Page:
He encouraged those riders to give more with their hands, “When you come off your hand, your leg comes on.” Leslie noted it can be harder for older riders to “get off their hands” because we have less nerve and more of a tendency towards self-preservation. “I don’t have the nerve I had when I was in my twenties, but now I have an education to fall back on,” Leslie quipped.
Riders practiced at the water jump, first by going through water to a jump, then by jumping and going through water. Some riders jumped off the bank into water, and the horses who were wary were introduced slowly. Groups moved to steps and ditches and coffins.
Riders had to judge how much impulsion they might lose in the water or because of terrain and adjust accordingly. “You always have to adjust your stride on cross country,” Leslie said. “Think of it as a watch — if it loses time, I have to adjust it. If it gains time, I have to adjust it. If your horse comes off a jump strong, you adjust. If he comes off slow, you adjust.”
“Remember,” Leslie said. “this is a partnership. You can’t control the horse, but you can work with him by being strong in your core and light in your hands.”
He likes the leg on, and the toe “pointing to 5 till 1” rather than “a quarter to three” because then the horse gets more spur/less leg. The spur is a tool, and not one to be overused.
There is a “box” between most breast plates and the saddle, and the rider’s hands should be just above, “in the box,” with the little finger hovering above the withers. A straight line from the rider’s elbow to the bit helps with balance.
Riders practiced two-point, sinking their heels down, legs on, then the “light seat” (Jimmy Wofford calls this a “three point” seat). He believes that, with the increase of “blood” in most eventers, that we as a whole are moving to a lighter seat in eventing.
“The hotter the horse, the lighter my seat,” he said. The rider should be in two point between jumps, but five strides out, riders need to get into the “light seat” and stay there before, during, and after the jump.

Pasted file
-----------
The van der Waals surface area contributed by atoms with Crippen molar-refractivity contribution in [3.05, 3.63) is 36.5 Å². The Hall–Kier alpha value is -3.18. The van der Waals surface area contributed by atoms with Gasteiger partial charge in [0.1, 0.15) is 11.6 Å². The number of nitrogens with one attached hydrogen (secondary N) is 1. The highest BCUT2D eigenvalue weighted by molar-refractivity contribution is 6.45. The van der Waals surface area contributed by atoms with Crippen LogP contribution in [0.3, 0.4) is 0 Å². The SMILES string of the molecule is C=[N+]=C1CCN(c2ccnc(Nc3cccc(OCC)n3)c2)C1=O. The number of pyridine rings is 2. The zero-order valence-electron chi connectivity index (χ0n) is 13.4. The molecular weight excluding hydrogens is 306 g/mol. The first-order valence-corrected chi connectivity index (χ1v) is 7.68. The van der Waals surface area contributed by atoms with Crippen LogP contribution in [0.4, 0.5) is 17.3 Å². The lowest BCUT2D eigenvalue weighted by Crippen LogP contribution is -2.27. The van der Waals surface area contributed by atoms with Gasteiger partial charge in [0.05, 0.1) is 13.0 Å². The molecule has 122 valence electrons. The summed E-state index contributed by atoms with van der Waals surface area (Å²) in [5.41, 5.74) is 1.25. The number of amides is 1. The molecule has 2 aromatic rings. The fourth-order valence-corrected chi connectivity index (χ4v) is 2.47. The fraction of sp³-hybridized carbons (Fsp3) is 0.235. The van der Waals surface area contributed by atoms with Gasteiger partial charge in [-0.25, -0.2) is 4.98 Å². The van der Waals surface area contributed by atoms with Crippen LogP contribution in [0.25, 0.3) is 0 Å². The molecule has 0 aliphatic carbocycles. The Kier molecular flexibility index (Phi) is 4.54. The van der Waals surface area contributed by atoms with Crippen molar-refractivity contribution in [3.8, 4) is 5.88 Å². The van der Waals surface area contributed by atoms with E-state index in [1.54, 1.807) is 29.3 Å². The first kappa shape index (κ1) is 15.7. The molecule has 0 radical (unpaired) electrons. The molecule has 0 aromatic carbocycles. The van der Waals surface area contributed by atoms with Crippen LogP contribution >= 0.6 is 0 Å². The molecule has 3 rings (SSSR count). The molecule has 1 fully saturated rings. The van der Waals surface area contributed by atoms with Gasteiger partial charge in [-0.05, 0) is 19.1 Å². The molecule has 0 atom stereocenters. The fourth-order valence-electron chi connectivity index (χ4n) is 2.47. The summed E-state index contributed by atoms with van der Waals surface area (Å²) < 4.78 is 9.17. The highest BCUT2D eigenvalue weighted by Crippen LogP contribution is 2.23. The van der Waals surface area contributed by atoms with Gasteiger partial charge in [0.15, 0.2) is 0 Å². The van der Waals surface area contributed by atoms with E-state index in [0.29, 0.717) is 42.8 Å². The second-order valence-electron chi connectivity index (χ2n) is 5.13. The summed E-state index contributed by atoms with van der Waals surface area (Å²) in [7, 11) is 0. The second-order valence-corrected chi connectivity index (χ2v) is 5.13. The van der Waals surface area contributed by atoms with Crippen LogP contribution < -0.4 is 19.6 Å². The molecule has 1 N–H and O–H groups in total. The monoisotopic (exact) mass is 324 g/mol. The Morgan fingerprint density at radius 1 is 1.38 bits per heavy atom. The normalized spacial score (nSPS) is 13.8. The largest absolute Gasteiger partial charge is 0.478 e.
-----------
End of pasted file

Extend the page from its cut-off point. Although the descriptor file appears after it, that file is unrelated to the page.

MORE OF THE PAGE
“If I land in a light seat, I’ll be more organized for the next jump,” Leslie noted. “If I land on my seat, or leaning forward, I’ll have to re-organize.” Too many people lean forward, then are told to “sit back” where they have to slip the reins. “The only things that should cause me slip the reins are the ‘oh, crap!’ jump or terrain.”
A couple of the riders rode with a bit of a “defensive seat,” and Leslie recognized that there are times when such a seat is vital — but if a rider is always riding defensively before certain jumps (say, a liverpool), then the horse will learn that when the rider sits or pulls, he will want to pull, and you’ve just taught the horse to pull.
It seems very counter-intuitive, but when a horse wants to rush, the rider needs to lighten his hands/seat, and be very still, trying to relax the horse.
Even the Preliminary riders needed to be reminded quiet their upper bodies. “If you have a bag on your shoulder, you can still do most things. Put some monkeys in that bag, and as they move around, you’ll find it much harder to get things done.”
One rider was asked to drop his stirrups so that he could feel how much his upper body influenced the horse. He had the rider practice transitions using just his body. “Imagine you have someone riding on your shoulders,” Leslie asked. “How much would their body influence your way of going? Think slow, steady upper body to help your horse. When you transition, simply slow/stop your upper body.”
You can read more detail on Leslie’s clinic here.